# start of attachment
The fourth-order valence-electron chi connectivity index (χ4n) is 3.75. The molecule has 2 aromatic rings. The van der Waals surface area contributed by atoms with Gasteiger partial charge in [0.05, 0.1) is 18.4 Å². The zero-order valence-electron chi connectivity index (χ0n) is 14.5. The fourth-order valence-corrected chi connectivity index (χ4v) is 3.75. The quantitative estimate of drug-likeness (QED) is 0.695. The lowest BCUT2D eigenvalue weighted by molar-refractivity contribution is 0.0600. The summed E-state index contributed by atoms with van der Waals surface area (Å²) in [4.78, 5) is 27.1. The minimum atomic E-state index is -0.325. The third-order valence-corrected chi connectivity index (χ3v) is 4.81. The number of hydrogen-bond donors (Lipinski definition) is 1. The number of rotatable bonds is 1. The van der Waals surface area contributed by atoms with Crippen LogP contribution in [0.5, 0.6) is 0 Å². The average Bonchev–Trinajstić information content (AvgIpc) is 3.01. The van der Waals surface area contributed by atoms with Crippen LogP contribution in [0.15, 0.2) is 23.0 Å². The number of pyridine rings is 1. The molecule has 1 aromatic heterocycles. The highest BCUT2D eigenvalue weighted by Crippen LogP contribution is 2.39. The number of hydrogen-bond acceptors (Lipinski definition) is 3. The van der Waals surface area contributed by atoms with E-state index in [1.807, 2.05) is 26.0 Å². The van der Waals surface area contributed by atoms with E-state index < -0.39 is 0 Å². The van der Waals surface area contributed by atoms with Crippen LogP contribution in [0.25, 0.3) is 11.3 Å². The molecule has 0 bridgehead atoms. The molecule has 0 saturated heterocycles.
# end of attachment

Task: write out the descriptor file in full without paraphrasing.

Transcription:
The fourth-order valence-electron chi connectivity index (χ4n) is 3.75. The molecule has 2 aromatic rings. The van der Waals surface area contributed by atoms with Gasteiger partial charge in [0.05, 0.1) is 18.4 Å². The zero-order valence-electron chi connectivity index (χ0n) is 14.5. The fourth-order valence-corrected chi connectivity index (χ4v) is 3.75. The quantitative estimate of drug-likeness (QED) is 0.695. The lowest BCUT2D eigenvalue weighted by molar-refractivity contribution is 0.0600. The summed E-state index contributed by atoms with van der Waals surface area (Å²) in [4.78, 5) is 27.1. The minimum atomic E-state index is -0.325. The third-order valence-corrected chi connectivity index (χ3v) is 4.81. The number of hydrogen-bond donors (Lipinski definition) is 1. The number of rotatable bonds is 1. The van der Waals surface area contributed by atoms with Crippen LogP contribution in [0.5, 0.6) is 0 Å². The average Bonchev–Trinajstić information content (AvgIpc) is 3.01. The van der Waals surface area contributed by atoms with Crippen LogP contribution in [0.15, 0.2) is 23.0 Å². The number of pyridine rings is 1. The molecule has 1 aromatic heterocycles. The highest BCUT2D eigenvalue weighted by Crippen LogP contribution is 2.39. The number of hydrogen-bond acceptors (Lipinski definition) is 3. The van der Waals surface area contributed by atoms with E-state index in [1.807, 2.05) is 26.0 Å². The van der Waals surface area contributed by atoms with E-state index < -0.39 is 0 Å². The van der Waals surface area contributed by atoms with Crippen LogP contribution in [0.25, 0.3) is 11.3 Å². The molecule has 0 bridgehead atoms. The molecule has 0 saturated heterocycles.